• Instructor Corner: Information, comments or articles that your fellow Plus One Flyers instructors would like to share.
  • Airplane of the Month: A new airplane, highlighted every month.  Owners, this is your chance to tell the members why your airplane is the best in the club.
  • Image of the Month: Self-explanatory and generally, you do not want to be credited with an image of the month.
  • Safety Tip: A quick tip you can use in your everyday flying.


Shane Terpstra, Safety Officer

I need a soap box.  I was all set to write about fall weather flying and the [very minor] seasonal changes we can expect here in beautiful San Diego.  My blood pressure was low, I was laying in my hammock and all was well.  That was before.  Now, as with the last newsletter, it seems as though the topic of the month has yet again presented itself to me.  

In the past year we have had numerous issues with either damage, an open discrepancy, or just plain carelessness that were discovered during a later flight or immediately after a previous one.

September 2014 (Volume 1 Edition 4)

Greetings Plus One Flyers! 

These past couple months have been full of flight hours and light on incidents!  Thank you for keeping yourselves safe and all the airplanes in one piece (mostly).  We had a few small issues last month, mainly with night flying activities, which is our topic for this month.   While it's the perfect time to get that night proficiency in there, night time has its own set of challenges.  It requires you pay extra attention and thought.  If you are returning from a night flight and if you have any doubt that you'll be able to safely put the airplane back, taxi over to the Gibbs transient line and ask them to do it for you.  Make sure you bring in some donuts for them the next day though!

I'm still not entirely happy with the new design that I've been working on so for September, we have the old design.  We are looking to have a General Membership meeting sometime in October, date, time and location TBD.  These are great meetings to come and meet fellow club members, bring your aviation-enthusiast friends and enjoy some good food.  More details on that as we get closer.

The mere mention of these flying machines will get many airplane-only aficionados blood boiling (mostly Glen Daly).  Like it or not, these birds are part of aviation and we have to learn to play nice.  I speak to a variety of helicopter schools and operators on occasion and there are lessons-learned for both airplane and helicopter pilots to ensure everyone stays safe.

The Rotating Beacon is a safety related newsletter put out by Shane Terpstra, Plus One Flyer's Safety Officer. 

August 2014
Rotating Beacon
Greetings Plus One Flyers!

Summer is finally here in SoCal and the weather is shaping up pretty well every day.  I've been able to get a few early morning and late evening flights in without worrying about the marine layer finally.  There was some interesting weather last week with the thunderstorms along the coast and a few in East County which reminded me the importance of making sure you have all available information before departing.  Looking at the METAR's, TAF's and even SIGMET's didn't have the thunderstorms predicted at that time yet they came anyway.   Anyone flying up that coast that day would have been a very unpleasant surprise.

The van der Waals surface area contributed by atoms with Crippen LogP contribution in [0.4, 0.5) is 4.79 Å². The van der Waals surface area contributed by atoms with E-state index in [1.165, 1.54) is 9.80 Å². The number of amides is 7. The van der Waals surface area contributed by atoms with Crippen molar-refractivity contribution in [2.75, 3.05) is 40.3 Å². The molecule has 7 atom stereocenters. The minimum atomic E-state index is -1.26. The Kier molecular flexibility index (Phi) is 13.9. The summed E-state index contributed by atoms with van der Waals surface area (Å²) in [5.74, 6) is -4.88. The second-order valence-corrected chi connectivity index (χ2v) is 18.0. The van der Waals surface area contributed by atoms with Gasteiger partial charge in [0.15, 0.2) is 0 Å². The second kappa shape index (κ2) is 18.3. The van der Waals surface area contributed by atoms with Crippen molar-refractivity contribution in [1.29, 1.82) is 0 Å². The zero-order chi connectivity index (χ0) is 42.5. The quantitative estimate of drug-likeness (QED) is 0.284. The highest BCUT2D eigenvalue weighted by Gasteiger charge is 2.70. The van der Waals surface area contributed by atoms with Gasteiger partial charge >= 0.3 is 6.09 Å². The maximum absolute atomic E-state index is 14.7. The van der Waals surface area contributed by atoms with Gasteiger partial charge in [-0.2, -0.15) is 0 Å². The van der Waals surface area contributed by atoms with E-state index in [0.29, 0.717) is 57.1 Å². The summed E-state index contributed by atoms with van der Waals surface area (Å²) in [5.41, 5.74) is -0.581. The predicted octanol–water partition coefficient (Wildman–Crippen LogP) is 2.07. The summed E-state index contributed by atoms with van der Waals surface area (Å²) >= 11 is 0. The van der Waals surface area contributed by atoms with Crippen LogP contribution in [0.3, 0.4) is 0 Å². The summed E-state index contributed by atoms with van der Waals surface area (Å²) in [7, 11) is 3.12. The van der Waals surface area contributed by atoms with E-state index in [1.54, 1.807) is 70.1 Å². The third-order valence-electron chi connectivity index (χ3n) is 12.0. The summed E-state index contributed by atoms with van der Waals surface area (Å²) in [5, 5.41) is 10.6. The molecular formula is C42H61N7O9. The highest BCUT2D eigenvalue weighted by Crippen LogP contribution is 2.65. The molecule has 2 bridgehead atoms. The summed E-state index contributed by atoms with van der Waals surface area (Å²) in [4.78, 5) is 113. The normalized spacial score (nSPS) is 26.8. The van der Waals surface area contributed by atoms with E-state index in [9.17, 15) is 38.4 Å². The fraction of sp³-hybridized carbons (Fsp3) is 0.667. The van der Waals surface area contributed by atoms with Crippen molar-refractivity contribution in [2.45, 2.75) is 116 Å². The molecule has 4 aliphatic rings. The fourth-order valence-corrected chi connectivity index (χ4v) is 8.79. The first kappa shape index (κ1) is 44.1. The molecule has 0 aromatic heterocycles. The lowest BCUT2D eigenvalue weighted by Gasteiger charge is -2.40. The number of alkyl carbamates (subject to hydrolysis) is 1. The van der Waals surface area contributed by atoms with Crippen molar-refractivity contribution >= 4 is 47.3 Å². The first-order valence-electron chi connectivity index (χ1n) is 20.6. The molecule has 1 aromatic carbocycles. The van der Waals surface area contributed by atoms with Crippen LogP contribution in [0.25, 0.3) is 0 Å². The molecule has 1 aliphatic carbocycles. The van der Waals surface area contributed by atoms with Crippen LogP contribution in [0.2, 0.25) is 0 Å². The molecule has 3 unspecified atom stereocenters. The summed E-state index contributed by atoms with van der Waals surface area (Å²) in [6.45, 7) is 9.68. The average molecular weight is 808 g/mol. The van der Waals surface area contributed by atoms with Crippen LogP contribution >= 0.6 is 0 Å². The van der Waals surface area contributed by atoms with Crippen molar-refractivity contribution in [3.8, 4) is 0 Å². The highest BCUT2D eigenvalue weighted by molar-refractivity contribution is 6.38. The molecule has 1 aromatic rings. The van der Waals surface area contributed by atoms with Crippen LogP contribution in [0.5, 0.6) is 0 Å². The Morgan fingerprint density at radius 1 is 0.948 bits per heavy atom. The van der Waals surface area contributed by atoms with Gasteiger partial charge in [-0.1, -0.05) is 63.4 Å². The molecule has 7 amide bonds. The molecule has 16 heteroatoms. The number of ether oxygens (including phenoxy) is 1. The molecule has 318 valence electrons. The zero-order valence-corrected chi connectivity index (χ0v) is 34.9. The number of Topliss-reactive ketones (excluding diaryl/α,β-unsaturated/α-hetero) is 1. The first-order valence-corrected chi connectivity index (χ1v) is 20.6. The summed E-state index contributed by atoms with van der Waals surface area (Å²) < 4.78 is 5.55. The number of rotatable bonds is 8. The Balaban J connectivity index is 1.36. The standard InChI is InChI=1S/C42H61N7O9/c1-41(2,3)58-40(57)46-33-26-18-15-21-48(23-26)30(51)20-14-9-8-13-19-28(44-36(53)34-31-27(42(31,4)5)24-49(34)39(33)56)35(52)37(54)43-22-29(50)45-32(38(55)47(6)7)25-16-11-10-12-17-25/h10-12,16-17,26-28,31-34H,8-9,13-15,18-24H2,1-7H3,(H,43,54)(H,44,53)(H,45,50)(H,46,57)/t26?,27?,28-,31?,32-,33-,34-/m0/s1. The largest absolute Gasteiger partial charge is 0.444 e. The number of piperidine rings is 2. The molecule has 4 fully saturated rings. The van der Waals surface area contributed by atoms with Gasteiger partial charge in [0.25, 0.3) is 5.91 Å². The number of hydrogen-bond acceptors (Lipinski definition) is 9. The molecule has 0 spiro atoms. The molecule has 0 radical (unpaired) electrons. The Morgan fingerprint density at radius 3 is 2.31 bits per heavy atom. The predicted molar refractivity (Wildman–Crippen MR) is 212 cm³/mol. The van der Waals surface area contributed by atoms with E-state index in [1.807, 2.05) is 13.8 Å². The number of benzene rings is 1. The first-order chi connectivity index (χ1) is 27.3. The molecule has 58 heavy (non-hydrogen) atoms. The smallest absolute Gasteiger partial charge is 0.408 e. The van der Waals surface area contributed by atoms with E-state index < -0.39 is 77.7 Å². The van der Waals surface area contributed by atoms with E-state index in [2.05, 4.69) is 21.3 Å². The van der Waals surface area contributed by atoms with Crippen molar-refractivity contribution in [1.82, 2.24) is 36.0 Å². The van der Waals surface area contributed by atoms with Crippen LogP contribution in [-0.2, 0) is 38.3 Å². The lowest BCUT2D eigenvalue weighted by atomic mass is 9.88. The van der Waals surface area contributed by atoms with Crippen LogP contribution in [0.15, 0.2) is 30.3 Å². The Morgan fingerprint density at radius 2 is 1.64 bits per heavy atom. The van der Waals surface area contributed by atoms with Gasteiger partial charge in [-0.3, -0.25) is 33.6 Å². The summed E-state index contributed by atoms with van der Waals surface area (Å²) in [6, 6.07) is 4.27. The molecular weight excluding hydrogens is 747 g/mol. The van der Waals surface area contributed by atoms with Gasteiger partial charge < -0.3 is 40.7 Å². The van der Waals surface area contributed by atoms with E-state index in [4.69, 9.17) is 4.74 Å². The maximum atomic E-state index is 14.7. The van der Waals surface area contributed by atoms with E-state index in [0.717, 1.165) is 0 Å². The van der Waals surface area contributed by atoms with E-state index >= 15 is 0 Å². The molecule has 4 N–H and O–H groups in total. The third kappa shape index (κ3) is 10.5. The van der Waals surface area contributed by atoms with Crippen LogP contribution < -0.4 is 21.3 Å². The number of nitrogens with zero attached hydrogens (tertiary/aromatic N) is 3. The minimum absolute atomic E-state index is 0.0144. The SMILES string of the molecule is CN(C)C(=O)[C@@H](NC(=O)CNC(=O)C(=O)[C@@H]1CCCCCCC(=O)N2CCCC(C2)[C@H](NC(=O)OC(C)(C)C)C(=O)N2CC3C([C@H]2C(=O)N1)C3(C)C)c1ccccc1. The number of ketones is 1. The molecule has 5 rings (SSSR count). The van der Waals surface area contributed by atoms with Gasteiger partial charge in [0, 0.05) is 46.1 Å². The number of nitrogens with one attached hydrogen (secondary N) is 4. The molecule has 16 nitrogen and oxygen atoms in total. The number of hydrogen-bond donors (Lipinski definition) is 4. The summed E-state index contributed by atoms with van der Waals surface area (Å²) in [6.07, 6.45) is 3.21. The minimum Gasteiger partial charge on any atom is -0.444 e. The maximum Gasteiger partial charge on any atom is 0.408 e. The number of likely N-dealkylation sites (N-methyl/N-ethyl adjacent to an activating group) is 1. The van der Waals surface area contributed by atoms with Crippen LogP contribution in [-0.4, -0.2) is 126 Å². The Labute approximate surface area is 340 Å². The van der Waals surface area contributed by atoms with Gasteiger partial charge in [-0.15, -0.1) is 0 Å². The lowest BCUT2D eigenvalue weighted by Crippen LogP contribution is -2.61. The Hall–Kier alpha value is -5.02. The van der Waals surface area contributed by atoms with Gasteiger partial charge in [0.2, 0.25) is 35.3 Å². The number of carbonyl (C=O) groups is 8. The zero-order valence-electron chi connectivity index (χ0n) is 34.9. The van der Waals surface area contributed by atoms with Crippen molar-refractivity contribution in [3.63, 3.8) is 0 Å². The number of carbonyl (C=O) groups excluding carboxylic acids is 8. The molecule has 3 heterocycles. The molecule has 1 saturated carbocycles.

The newsletter is undergoing a makeover so next month, I'm hoping to have the design completed and unveiled.  I'm behind on getting the online courses for Plus One Flyers completed, however, there's good progress being made.  If you want some WINGS credit toward your member incentive, come by for a new membership meeting at MYF.  We review several safety-related items and you'll get your 1 Knowledge credit toward the incentive.

Few things get my blood pressure up but pilot preventable issues keep me up at night.


What does it take to be a proficient pilot?  

No one is watching!

C.S. Lewis once said "Integrity is doing the right thing, even when no one is watching."  I think the same thing can be said for safety.  Last week I wrote about checklist usage.  This week is a quick follow-up to that article, specifically relating to checklist usage when flying Solo.

Summer is approaching with those longer daylight hours and the return of the marine layer in the mornings. During the months of May and June, especially if you are VFR, plan on that marine layer usually clearing by 12 noon and returning in the late afternoon. This might be a good time to look at training for that instrument rating: great weather for instrument practice.

As you may have heard the club has had three accidents within the first week of April.  Our club has had a pretty good safety record until December, 2012. Should these accidents continue not only will insurance rates be affected but someone may get hurt and we do not want that to happen. 

The accident in December involved an LSA leaving the runway at CRQ and crashing into the rear of a helicopter result was total damage to the LSA and the helicopter. The pilot had just gotten a 1.7 hour check out in the LSA and was not that comfortable and panicked, could the CFI have given him more instruction in that plane before signing him off.

Our last CFI Safety meeting covered a very important topic regarding the clubs safety record.

As you all are aware the club has in March had three accidents in a one week period. The first was a prop strike that occurred at Bermuda Dunes with a Cessna 182RG ,  two days later the Arrow  landed gear up at OKB with an instructor doing a new member check out.  Then three days later our club Citabria lost control on landing going off the runway at MYF resulting in a total loss in damages. Just this  past week one of our C182 G1000 had a landing accident while on a cross country resulting in prop damage.

We take safety very seriously at Plus One Flyers and are proud of our excellent safety record which we attribute to the care and good judgment of our member pilots and our Safety Program led by Safety Officer Bob Agresto.

Plus One Flyers Safety Record Nets 46% Insurance Reduction

A whopping 38% reduction in aircraft insurance premiums paid by the club relative to 2006 rates highlights the success of the club's Safety Program and the collective excellent flying judgment, skills and habits of club members, and helps offset rising fuel costs! Keep up the great work and best flying practices, everyone!